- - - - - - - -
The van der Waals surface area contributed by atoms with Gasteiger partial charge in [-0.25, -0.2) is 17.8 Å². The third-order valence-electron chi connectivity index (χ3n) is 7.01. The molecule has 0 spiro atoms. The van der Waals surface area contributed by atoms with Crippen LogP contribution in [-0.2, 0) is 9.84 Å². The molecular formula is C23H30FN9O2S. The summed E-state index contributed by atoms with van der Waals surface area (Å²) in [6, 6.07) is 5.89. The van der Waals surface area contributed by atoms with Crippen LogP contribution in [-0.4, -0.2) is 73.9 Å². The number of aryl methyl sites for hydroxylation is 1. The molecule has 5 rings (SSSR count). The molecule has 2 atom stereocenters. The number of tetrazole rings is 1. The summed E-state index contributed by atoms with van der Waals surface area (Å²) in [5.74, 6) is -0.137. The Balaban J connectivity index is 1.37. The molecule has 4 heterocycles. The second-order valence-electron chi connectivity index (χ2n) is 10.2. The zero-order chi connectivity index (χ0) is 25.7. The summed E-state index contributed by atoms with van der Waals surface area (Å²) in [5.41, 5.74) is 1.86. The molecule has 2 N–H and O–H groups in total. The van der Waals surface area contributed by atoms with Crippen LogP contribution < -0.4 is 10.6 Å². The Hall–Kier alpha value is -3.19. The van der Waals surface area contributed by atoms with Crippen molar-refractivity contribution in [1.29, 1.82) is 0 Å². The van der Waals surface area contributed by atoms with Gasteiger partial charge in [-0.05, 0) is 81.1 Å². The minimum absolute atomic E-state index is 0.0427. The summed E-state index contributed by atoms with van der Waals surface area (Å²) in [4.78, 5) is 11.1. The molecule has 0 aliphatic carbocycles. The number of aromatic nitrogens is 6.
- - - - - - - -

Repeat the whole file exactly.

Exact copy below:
The van der Waals surface area contributed by atoms with Gasteiger partial charge in [-0.25, -0.2) is 17.8 Å². The third-order valence-electron chi connectivity index (χ3n) is 7.01. The molecule has 0 spiro atoms. The van der Waals surface area contributed by atoms with Crippen LogP contribution in [-0.2, 0) is 9.84 Å². The molecular formula is C23H30FN9O2S. The summed E-state index contributed by atoms with van der Waals surface area (Å²) in [6, 6.07) is 5.89. The van der Waals surface area contributed by atoms with Crippen LogP contribution in [-0.4, -0.2) is 73.9 Å². The number of aryl methyl sites for hydroxylation is 1. The molecule has 5 rings (SSSR count). The molecule has 2 atom stereocenters. The number of tetrazole rings is 1. The summed E-state index contributed by atoms with van der Waals surface area (Å²) in [5.74, 6) is -0.137. The Balaban J connectivity index is 1.37. The molecule has 4 heterocycles. The second-order valence-electron chi connectivity index (χ2n) is 10.2. The zero-order chi connectivity index (χ0) is 25.7. The summed E-state index contributed by atoms with van der Waals surface area (Å²) in [5.41, 5.74) is 1.86. The molecule has 2 N–H and O–H groups in total. The van der Waals surface area contributed by atoms with Crippen LogP contribution < -0.4 is 10.6 Å². The Hall–Kier alpha value is -3.19. The van der Waals surface area contributed by atoms with Crippen molar-refractivity contribution in [1.29, 1.82) is 0 Å². The van der Waals surface area contributed by atoms with Gasteiger partial charge in [-0.05, 0) is 81.1 Å². The minimum absolute atomic E-state index is 0.0427. The summed E-state index contributed by atoms with van der Waals surface area (Å²) in [4.78, 5) is 11.1. The molecule has 0 aliphatic carbocycles. The number of aromatic nitrogens is 6.